Guerrilla Artists Demand Return of Edward Snowden Bust from NYPD
Snowden is in exile in Russia; the bust languishes in a police station.
A trio of anonymous artists are demanding that the NYPD return a sculpture depicting Edward Snowden, seized after the artists secretly installed it in a public park last week. The artists call the work, depicting the NSA whistle-blower, “a gift to the city.” It was briefly on view in a war memorial in Brooklyn’s Fort Greene Park (see Guerrilla Artists Celebrate Whistle-Blowers with Edward Snowden Statue).
The artists are represented by civil rights lawyer and radio talk show host Ronald Kuby, who held a press conference yesterday at the memorial. Among others, Kuby has represented a protestor who burned a flag at the 1984 Republican National Convention, accused terrorist Sheikh Omar Abdel-Rahman, Gulf War conscientious objectors, and naked body painting.
“The police, simply stated, have no right to keep the statue,” stated Kuby. “Whatever the right of the parks department to remove an unauthorized sculpture, that does not translate into the right of the police to indefinitely detain a work of art.”
Kuby has sent NYPD commissioner William Bratton a letter calling for the artwork’s return on behalf of the artists. The letter notes the significant time and resources spent creating the work and expresses the hope that statue will be released “so it may continue to spark healthy conversation about issues essential to our freedoms.”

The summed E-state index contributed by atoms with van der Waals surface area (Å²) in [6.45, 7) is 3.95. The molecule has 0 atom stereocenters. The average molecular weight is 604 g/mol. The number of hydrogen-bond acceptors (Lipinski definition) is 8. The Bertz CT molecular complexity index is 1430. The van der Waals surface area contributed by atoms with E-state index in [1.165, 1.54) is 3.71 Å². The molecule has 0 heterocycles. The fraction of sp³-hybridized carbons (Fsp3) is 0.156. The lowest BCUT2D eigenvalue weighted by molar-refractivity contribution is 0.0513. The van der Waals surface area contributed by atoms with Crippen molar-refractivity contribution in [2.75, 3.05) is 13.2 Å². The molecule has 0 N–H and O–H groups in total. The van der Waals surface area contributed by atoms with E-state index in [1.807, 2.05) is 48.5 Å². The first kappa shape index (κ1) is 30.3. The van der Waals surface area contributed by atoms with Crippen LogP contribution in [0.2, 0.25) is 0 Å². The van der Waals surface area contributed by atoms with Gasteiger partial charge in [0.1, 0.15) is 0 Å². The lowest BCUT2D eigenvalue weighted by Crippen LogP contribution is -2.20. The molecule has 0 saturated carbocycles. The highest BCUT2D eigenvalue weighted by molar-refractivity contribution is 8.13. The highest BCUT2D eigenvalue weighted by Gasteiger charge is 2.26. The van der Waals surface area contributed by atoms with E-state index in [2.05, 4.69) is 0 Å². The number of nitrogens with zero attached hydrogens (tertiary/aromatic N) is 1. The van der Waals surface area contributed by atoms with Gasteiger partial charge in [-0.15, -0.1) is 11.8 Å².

“By releasing our sculpture,” the artists say, “the NYPD has an amazing opportunity to show it not only protects its people, but also honors the city’s long history as a benchmark for creative expression and free thinking.”
“It is somewhat ironic that as Edward Snowden is in exile in Russia his statue is being held hostage in the basement of a police precinct in New York City,” Kuby added.
The statue was installed before dawn on April 6 in the Prison Ship Martyrs Monument, which memorializes American soldiers who died on British prison ships during the Revolutionary War. The artists hoped the location might illustrate how Snowden’s leak of documents revealing government surveillance is part of a long tradition of resisting tyranny.
Police removed the sculpture within hours. The Illuminator Art Collective briefly recreated the artwork later that evening with a glowing projection.
Also at the press conference was Geoffrey Croft, a member of NYC Park Advocates, a watchdog group that aims to improve the parks system. He maintains that the Parks Department should officially display the work through the Art in the Parks program. “New York City has a long, storied history of art and dissension,” he noted.
The artists are hoping the Parks Department will eventually come around (and there is historic precedent for such a reversal: the iconic Wall Street bull began life as a guerrilla art project quickly impounded by the city—see Wall Street’s Bronze Bull Celebrates 25th Anniversary), but their short-term goal is to get the statue back in time for a surveillance-themed art show organized by Tribeca’s Postmasters Gallery and opening at Pierogi Gallery‘s Boiler exhibition space in North Williamsburg, Brooklyn.
If the police cooperate, the artists will display the work with a plaque reading “On Loan from the NYPD Property Clerk.”
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